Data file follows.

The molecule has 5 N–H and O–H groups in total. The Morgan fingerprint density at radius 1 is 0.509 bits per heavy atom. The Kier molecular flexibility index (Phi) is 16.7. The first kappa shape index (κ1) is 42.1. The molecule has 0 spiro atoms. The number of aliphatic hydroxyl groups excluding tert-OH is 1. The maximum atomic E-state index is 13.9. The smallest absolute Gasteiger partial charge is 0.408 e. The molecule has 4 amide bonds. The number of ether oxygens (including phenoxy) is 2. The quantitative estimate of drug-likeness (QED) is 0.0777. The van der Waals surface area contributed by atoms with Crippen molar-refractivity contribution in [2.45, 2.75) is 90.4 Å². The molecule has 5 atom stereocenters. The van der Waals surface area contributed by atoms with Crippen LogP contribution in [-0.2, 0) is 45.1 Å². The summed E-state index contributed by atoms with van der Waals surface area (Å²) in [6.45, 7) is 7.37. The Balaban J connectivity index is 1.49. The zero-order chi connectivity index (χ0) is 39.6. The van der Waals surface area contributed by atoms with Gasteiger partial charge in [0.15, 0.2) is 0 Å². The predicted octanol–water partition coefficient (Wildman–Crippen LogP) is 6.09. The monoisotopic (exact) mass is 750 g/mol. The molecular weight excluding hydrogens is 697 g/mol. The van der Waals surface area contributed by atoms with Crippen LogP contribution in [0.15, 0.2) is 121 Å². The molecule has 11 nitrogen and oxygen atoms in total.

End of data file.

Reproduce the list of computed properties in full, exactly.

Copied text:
The molecule has 5 N–H and O–H groups in total. The Morgan fingerprint density at radius 1 is 0.509 bits per heavy atom. The Kier molecular flexibility index (Phi) is 16.7. The first kappa shape index (κ1) is 42.1. The molecule has 0 spiro atoms. The number of aliphatic hydroxyl groups excluding tert-OH is 1. The maximum atomic E-state index is 13.9. The smallest absolute Gasteiger partial charge is 0.408 e. The molecule has 4 amide bonds. The number of ether oxygens (including phenoxy) is 2. The quantitative estimate of drug-likeness (QED) is 0.0777. The van der Waals surface area contributed by atoms with Crippen molar-refractivity contribution in [2.45, 2.75) is 90.4 Å². The molecule has 5 atom stereocenters. The van der Waals surface area contributed by atoms with Crippen LogP contribution in [-0.2, 0) is 45.1 Å². The summed E-state index contributed by atoms with van der Waals surface area (Å²) in [6.45, 7) is 7.37. The Balaban J connectivity index is 1.49. The zero-order chi connectivity index (χ0) is 39.6. The van der Waals surface area contributed by atoms with Gasteiger partial charge in [0.15, 0.2) is 0 Å². The predicted octanol–water partition coefficient (Wildman–Crippen LogP) is 6.09. The monoisotopic (exact) mass is 750 g/mol. The molecular weight excluding hydrogens is 697 g/mol. The van der Waals surface area contributed by atoms with Crippen LogP contribution in [0.15, 0.2) is 121 Å². The molecule has 11 nitrogen and oxygen atoms in total.